5 January 2002
- Here's what you'll find on the What's New page at Rambles
... http://www.rambles.net ... ... ...
Well, 2002 seems to be off to a grand start! Truth be told, our editor --
exhausted after his Irish band energetically played in the New Year as part
of the local First Night celebration -- wasn't sure he'd have this week's
edition ready in time, but never let it be said that Rambles leaves it
readers wanting! So, without further ado....
Cheryl Turner gets things going with her 60th Rambles review: Raglan Road's
live CD, appropriately titled Live. "Anyone enjoying a mix of traditional
and contemporary sounds in the Celtic vein should enjoy this recording,"
Alanna Berger is coming up Four Shillings Short, whose CD Dodging Lodging
has some flaws as a live recording. However, Alanna says, "the overall
personality of this CD is fun, alternative, clever, energetic and perfect
for folks who like their traditional music served up in a nontraditional
Charlie Ricci returns to the welcome sounds of Black 47 for the band's
latest CD, On Fire. "The new live CD could be named Live in New York City,
Volume 2, as this live material replicates the prior disc's unrehearsed
looseness of the performances, showcases the band's vibrant, irreverent
personality on stage, and gives listeners the same high quality recording,"
Ellen Rawson takes a listen to the latest effort from British folk-rockers
Equation. "The Dark Ages makes it clear that they haven't lost touch with
traditional material," Ellen says.
Over in the Maritimes, Tom Knapp is startled to be posting an unfavorable
impression of native Cape Breton fiddler Sandy MacIntyre's Steeped in
Tradition. "For the most part, it sounds like MacIntyre rushed his way
through the recording and didn't bother going back to polish his work," Tom
Gilbert Head takes a bit of a detour, stopping off in Hungary and
Transylvania to report on the Ökrös Ensemble's new CD, I Left My Sweet
Homeland. Read how this album breaks the Hollywood mold of Gypsy music!
Switching to jazz, Ken Fasimpaur says Boptronica by Mitges "forms a
diverting if sometimes only sporadically engaging quilt, woven from
patchwork elements of jazz and dance cultures."
Lynn McLachlan marks her 10th Rambles review with some Woodland Tea from
Dave McCann & the Ten-Toed Frogs. The folk album from Canadian is "something
you'll want to savour as long and as frequently as possible," Lynn asserts.
Lynn keeps the ball rolling with her report on country folk-rocker Effron
White's Day in the Sun. "With well-crafted songs and an inviting voice,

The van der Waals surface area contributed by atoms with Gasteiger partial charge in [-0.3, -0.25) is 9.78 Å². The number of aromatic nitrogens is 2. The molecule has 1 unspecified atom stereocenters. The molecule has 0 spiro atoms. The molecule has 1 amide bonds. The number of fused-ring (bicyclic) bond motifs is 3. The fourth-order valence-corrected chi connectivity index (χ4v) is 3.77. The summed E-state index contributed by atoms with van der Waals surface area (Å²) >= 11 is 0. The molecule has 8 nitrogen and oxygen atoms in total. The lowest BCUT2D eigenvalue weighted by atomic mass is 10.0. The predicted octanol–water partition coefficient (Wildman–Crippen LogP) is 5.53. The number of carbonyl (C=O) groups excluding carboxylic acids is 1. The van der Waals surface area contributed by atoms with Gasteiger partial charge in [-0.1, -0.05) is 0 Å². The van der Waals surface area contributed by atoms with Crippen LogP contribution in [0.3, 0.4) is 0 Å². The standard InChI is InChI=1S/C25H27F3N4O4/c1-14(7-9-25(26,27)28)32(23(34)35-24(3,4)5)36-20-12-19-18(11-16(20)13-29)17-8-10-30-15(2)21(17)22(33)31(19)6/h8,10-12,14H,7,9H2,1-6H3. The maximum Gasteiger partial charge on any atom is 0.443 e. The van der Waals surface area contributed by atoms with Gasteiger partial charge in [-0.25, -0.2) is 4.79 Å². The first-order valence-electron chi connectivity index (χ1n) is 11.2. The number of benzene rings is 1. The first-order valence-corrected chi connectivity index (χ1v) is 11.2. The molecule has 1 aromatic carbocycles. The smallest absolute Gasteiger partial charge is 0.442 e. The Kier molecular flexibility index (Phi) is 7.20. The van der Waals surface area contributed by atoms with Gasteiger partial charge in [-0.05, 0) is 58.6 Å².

White clearly belongs in the spotlight," Lynn says.
Amanda Fisher makes a welcome appearance with a Wake Up Call from Michelle
Willson and the Evil Gal Festival Orchestra. "Willson is true to the spirit
of the blues, while expanding the sound of roots blues into some exciting
new areas," Amanda reports. "It became an instant favorite in my house."
Donna Scanlon checks in with our final CD review for the day: Untraveled
Worlds by Chorus Angelicus. This children's choir developed by Paul Halley
has prepared "a beautifully executed compilation of sacred, traditional and
original music from around the world," Donna says.
So, do artists, musicians and writers have a social responsibility to
uphold? Elizabeth Badurina addresses that question in a new rambling on the
arts and social responsibility.
Veema Kysac opens the book section of this edition with Jigs & Reels for
Classic Guitar, a tunebook by Ed Munger. "The book is a hearty addition to
the tools of Celtic exploration that many musicians are experimenting with,"
Naomi de Bruyn turns to mystery with Lawrence Block's novel, Out on the
Cutting Edge. "You'll be amazed at the end of this novel, and at Lawrence's
incredible plotting skill," Naomi predicts.
Donna explores Empty Cities of the Full Moon with science-fiction novelist
Howard V. Hendrix. "Rarely have I read a book that makes me think so much
about its content," Donna says. "Hendrix's writing is rich in philosophical
constructs and effective literary device, and while the reader's brain might
boggle at comprehending the multiple levels unfolded, it will also rise to
Tom slips back in with a review of Maritime Mysteries and the Ghosts Who
Surround Us and More Maritime Mysteries: Everyone Has a Story, a pair of
haunting books by Bill Jessome. "It's interesting, atmospheric stuff," Tom
says. "But it could have been better."
Tom also offers a peak into Realworlds: Superman, a graphic novel that gives
a mediocre ending to an otherwise enjoyable series from DC Comics.
Our final book review of the day comes from Wil Owen, who tackles the
long-titled nonfiction tome The Mummy Congress: Science, Obsession, and the
Everlasting Dead by Heather Pringle. "Heather has managed to breathe life
into the subject of the dead," Wil enthuses.
Could we have anticipated a positive review of Dude, Where's My Car in the
pages of Rambles? Not for a second. And yet, Miles O'Dometer manages it,
explaining why the movie "might never make it to the art houses in New York
and Los Angeles, but it contains just about as much fun as you can squeeze
into an 83-minute film."
Janine Kauffman closes the day with a checkup from Nurse Betty. "What makes
it so funny -- aside from a couple jarring moments of too-sudden violence
that are too graphic for the rest of the film -- is the chemistry between
some great big-name actors and some smaller, offbeat names who deserve a
shot at the limelight," Janine says.